We recommend looking for a few of these signs they might give you. If your pup gets super-charged energy that's out of the ordinary (especially if you have a relatively lackadaisical pup), that means you probably fed them too much durian fruit and those natural sugars are having their way with their energy levels. If you find that this isn't going to work for you and your pup, we recommend figuring out a correct amount of durian to feed your dog, or avoid feeding it to them altogether.
If your pup has eaten durian fruit and it doesn't quite agree with their stomach, look for signs like vomiting, laziness, tiredness, diarrhea, loose or bloody stool, or constipation. It's possible that even if your dog loves the taste of durian, their particular system is simply not set up to handle it.
If you think your dog has gotten into the durian and has eaten way too much of it, you might notice some abdominal bloating, cramps, weakness, fatigue, lethargy, vomiting, and other digestive issues.
But what if your dog gets some of the seeds? Typically, fruit seeds contain trace amounts of cyanide, and if your pup eats enough of them, they can become seriously ill or even die. Cyanide poisoning typically manifests itself in signs of dilated pupils, shock, vomiting, cardiac arrhythmia, and skin irritations.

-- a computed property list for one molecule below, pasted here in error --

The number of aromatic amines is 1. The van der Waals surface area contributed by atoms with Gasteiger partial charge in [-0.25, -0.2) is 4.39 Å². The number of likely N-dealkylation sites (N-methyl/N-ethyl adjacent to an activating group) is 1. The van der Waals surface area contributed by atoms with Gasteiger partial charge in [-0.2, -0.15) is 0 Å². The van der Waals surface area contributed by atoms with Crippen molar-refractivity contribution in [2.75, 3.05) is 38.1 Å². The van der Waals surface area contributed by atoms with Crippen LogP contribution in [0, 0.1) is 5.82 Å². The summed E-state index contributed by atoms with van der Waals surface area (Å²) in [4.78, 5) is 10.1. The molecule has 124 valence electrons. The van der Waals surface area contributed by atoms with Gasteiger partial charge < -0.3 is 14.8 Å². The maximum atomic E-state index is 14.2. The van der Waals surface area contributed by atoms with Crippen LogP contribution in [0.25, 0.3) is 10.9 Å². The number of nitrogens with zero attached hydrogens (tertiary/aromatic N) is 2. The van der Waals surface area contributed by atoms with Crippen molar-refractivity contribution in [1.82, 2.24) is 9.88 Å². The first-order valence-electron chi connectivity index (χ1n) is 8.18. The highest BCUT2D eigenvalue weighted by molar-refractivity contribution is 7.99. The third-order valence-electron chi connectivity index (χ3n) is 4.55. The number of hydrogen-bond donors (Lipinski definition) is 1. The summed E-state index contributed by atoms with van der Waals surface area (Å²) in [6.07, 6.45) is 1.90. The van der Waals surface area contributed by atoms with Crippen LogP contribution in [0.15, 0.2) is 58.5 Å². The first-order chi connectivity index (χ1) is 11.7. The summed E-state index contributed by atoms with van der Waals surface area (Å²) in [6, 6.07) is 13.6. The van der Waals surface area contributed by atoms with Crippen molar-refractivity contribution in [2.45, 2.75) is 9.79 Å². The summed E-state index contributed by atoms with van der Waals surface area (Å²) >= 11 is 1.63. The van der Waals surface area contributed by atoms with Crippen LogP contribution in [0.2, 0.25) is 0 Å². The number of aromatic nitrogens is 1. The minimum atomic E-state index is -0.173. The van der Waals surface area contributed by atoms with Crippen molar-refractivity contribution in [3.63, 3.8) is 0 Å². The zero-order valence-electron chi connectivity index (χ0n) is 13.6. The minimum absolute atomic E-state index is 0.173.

Historic Benefits of Durian Fruits for Dogs
Durian fruits are most common in Southeast Asia, and their benefits have been lauded by locals, health nuts, and others for hundreds of years. But, what are these benefits, and more than that, do they transfer over to your dog?
One of the nutritional benefits of durian meat is that it's high in fat and high in calories, which is great for people or dogs who struggle to gain weight but need to. If your dog has a hard time maintaining a healthy weight, it's possible that you will want to discuss with your vet if including durian in your dog's diet could be beneficial.
It can, however, pose a problem for dogs, as it could lead to too much weight gain if you're not careful. If your dog doesn't struggle to reach a healthy weight, it might not be a treat that makes sense.
Durian contains other vitamins and nutrients like vitamin C, folic acid, thiamin, riboflavin, niacin, B6 and vitamin A. It also has important minerals like calcium, iron, magnesium, zinc, and phosphorous. Your dog, like, you, needs many of those nutrients. Talk with your dog-tor about how you should implement durian into your dog's diet.
The Science Behind Durian and Dogs